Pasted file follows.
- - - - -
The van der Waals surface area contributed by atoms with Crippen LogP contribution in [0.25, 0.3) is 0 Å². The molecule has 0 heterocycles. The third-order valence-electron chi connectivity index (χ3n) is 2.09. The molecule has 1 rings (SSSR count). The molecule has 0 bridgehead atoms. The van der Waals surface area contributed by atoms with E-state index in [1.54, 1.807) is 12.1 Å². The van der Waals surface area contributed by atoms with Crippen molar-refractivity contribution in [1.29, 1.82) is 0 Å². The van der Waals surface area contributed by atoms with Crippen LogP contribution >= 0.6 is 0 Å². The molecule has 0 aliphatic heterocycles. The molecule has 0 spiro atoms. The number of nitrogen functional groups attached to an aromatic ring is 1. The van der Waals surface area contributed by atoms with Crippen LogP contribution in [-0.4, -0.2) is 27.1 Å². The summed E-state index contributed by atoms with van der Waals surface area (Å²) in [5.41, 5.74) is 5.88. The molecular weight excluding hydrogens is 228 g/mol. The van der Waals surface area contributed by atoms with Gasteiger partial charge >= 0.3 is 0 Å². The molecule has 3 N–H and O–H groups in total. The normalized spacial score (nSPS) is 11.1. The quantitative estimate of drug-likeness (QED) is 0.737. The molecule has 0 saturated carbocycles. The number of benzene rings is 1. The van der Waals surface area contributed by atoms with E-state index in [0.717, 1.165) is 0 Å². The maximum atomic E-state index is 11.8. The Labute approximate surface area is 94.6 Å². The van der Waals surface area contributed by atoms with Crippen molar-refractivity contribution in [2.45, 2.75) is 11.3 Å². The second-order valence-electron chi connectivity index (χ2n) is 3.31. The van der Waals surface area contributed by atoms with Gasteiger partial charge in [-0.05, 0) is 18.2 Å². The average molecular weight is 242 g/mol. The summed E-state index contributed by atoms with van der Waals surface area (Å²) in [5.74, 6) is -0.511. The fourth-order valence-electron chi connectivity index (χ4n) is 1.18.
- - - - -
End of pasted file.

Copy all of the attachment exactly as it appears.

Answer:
The van der Waals surface area contributed by atoms with Crippen LogP contribution in [0.25, 0.3) is 0 Å². The molecule has 0 heterocycles. The third-order valence-electron chi connectivity index (χ3n) is 2.09. The molecule has 1 rings (SSSR count). The molecule has 0 bridgehead atoms. The van der Waals surface area contributed by atoms with E-state index in [1.54, 1.807) is 12.1 Å². The van der Waals surface area contributed by atoms with Crippen molar-refractivity contribution in [1.29, 1.82) is 0 Å². The van der Waals surface area contributed by atoms with Crippen LogP contribution >= 0.6 is 0 Å². The molecule has 0 aliphatic heterocycles. The molecule has 0 spiro atoms. The number of nitrogen functional groups attached to an aromatic ring is 1. The van der Waals surface area contributed by atoms with Crippen LogP contribution in [-0.4, -0.2) is 27.1 Å². The summed E-state index contributed by atoms with van der Waals surface area (Å²) in [5.41, 5.74) is 5.88. The molecular weight excluding hydrogens is 228 g/mol. The van der Waals surface area contributed by atoms with Gasteiger partial charge >= 0.3 is 0 Å². The molecule has 3 N–H and O–H groups in total. The normalized spacial score (nSPS) is 11.1. The quantitative estimate of drug-likeness (QED) is 0.737. The molecule has 0 saturated carbocycles. The number of benzene rings is 1. The van der Waals surface area contributed by atoms with E-state index in [0.717, 1.165) is 0 Å². The maximum atomic E-state index is 11.8. The Labute approximate surface area is 94.6 Å². The van der Waals surface area contributed by atoms with Crippen molar-refractivity contribution in [2.45, 2.75) is 11.3 Å². The second-order valence-electron chi connectivity index (χ2n) is 3.31. The van der Waals surface area contributed by atoms with Gasteiger partial charge in [-0.05, 0) is 18.2 Å². The average molecular weight is 242 g/mol. The summed E-state index contributed by atoms with van der Waals surface area (Å²) in [5.74, 6) is -0.511. The fourth-order valence-electron chi connectivity index (χ4n) is 1.18.